Illustration- Vasim Maner

It was the first international cricket match in India after the 26/11 Mumbai terrorist attacks. Chennai was being treated to a quintessentially absorbing Test match that venue seems to magically produce more often than any other Test ground in the world.

On the fourth afternoon, India were set 387 to win. Given that 316 was the highest team score in that match so far, and given that India had managed just 241 in the first innings, it was perhaps more a case of England needing ten wickets to win.

No one would have been thinking of victory in the Indian camp. Perhaps not even Virender Sehwag, even while hammering 83 off just 68 balls. Often a monster player when expectations were low, Sehwag’s assault changed the game completely in those hundred odd minutes.

When Sehwag was dismissed, India were 117 for 1 in the 24th over. India entered the last day with 256 to win and 9 wickets to spare. From a position where usually sanity would only allow thoughts of survival, suddenly contemplating a win was not fanciful at all.

The Indian batsman, barring Dravid (ironically so, because he had been India’s premier batsman in the last few years), all responded. Though Gambhir was dismissed for 66, Laxman made 26, Yuvraj an unbeaten 85 and Tendulkar remained not out with an inevitable century as India reached home with 6 wickets to spare.

Tendulkar was the highest impact batsman in the innings (for the most runs he made as much as the partnerships he built and for staying not out at the end), followed by Sehwag and Yuvraj but the Man of the Match award went to Virender Sehwag, who had ostensibly turned the match upside down with his blitzkrieg. Not many would have disputed this choice given the unexpected space he made.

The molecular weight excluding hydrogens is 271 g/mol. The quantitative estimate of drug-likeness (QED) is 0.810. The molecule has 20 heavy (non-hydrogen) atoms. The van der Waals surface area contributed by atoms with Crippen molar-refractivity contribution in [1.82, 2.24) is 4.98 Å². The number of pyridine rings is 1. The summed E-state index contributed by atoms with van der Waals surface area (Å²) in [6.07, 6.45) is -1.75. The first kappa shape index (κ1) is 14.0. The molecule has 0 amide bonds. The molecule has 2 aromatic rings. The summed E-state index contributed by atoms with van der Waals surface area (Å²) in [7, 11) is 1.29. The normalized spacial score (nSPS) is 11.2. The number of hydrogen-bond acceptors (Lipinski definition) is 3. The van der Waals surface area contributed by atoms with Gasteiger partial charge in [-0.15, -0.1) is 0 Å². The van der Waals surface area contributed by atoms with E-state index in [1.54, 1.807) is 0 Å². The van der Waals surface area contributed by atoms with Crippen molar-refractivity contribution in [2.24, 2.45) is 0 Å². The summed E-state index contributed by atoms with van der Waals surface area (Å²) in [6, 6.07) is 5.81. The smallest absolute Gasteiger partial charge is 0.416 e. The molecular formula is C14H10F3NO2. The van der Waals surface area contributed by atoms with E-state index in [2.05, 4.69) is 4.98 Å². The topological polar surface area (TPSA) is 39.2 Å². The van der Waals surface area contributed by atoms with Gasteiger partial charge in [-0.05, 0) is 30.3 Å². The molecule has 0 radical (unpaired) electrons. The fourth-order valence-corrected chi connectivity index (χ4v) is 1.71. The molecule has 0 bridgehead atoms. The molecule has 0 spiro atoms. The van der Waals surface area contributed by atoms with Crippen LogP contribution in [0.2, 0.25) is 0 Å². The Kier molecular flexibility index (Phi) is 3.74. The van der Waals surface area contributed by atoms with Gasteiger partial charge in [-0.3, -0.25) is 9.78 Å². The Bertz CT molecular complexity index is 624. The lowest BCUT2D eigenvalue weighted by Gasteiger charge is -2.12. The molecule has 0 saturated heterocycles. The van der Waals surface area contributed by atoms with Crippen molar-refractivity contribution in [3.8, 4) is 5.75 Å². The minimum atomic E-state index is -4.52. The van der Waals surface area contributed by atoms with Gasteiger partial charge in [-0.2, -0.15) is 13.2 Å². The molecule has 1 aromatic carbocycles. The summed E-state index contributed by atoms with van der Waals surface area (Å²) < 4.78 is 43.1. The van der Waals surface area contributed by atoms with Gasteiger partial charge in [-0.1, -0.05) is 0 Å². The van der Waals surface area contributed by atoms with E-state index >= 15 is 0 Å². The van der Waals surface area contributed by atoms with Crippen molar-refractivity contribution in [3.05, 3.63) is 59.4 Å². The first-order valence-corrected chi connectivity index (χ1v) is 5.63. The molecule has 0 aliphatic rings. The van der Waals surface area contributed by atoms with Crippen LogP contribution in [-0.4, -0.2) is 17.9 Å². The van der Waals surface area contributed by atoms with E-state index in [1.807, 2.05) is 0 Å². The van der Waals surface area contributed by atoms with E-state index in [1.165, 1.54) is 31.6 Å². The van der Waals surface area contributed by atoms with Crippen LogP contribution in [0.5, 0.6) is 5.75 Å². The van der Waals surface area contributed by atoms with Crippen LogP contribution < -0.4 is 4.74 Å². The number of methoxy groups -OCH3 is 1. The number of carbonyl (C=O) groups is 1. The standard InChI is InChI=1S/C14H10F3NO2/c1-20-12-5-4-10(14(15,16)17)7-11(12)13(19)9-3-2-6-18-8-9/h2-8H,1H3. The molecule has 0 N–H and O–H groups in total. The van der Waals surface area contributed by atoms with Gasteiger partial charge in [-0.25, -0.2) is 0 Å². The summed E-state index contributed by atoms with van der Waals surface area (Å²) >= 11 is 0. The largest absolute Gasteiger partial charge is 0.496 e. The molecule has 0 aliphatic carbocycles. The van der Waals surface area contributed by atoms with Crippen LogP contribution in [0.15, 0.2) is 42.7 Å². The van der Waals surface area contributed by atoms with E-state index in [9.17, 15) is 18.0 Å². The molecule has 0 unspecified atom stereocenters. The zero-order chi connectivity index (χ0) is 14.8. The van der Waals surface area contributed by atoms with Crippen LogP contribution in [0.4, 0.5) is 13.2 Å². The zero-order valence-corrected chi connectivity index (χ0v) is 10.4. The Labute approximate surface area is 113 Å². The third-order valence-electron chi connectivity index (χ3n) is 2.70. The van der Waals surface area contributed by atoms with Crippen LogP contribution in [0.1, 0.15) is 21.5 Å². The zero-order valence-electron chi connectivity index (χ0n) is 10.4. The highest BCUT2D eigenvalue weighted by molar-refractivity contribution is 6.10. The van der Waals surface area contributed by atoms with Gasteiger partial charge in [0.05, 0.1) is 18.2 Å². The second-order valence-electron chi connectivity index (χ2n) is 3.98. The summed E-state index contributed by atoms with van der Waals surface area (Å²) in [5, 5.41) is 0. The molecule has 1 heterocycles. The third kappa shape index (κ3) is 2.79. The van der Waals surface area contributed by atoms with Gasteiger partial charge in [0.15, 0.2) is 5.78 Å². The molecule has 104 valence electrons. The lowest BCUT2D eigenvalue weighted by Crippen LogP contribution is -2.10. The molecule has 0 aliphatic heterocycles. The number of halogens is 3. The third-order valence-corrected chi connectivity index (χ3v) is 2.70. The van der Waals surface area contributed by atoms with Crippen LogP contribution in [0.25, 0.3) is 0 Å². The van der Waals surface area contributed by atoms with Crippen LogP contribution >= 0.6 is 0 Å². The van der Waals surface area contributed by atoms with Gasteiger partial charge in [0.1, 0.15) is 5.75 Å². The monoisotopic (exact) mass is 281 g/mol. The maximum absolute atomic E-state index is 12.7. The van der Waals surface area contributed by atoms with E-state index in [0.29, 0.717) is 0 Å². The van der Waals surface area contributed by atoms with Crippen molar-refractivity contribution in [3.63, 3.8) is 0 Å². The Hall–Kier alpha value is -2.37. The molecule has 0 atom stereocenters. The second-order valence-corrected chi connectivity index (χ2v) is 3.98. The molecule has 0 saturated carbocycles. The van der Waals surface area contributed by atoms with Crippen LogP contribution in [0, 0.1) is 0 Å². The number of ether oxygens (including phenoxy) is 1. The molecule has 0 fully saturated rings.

However, there was an English player who had 41% higher  match impact  than Sehwag, 18% higher impact than Tendulkar (who also scored 37 in the first innings) and 15% higher impact than India’s highest impact player in the match – Yuvraj (who also took 2 wickets).

Opener Andrew Strauss scored 123 out of England’s 316 in the first innings and 108 out of 311 in the second, where only Paul Collingwood crossed double figures among the specialist batsmen, besides him. He batted for an incredible twelve-and-a-half-hours in the match, and was the single-most important reason why this match had that famous finish.

He was the man who set up that match, almost single-handedly.

To forget about all that purely because the high octane final phase made pulses race is misleading and well, ungrateful.

Jaideep Varma/ Soham Sarkhel

NOTE: Impact Index has undergone an upgradation in November 2015, and though 95% of its findings remain the same, there have been some minor shifts. This piece was updated post that, and is up-to-date as of August 2016.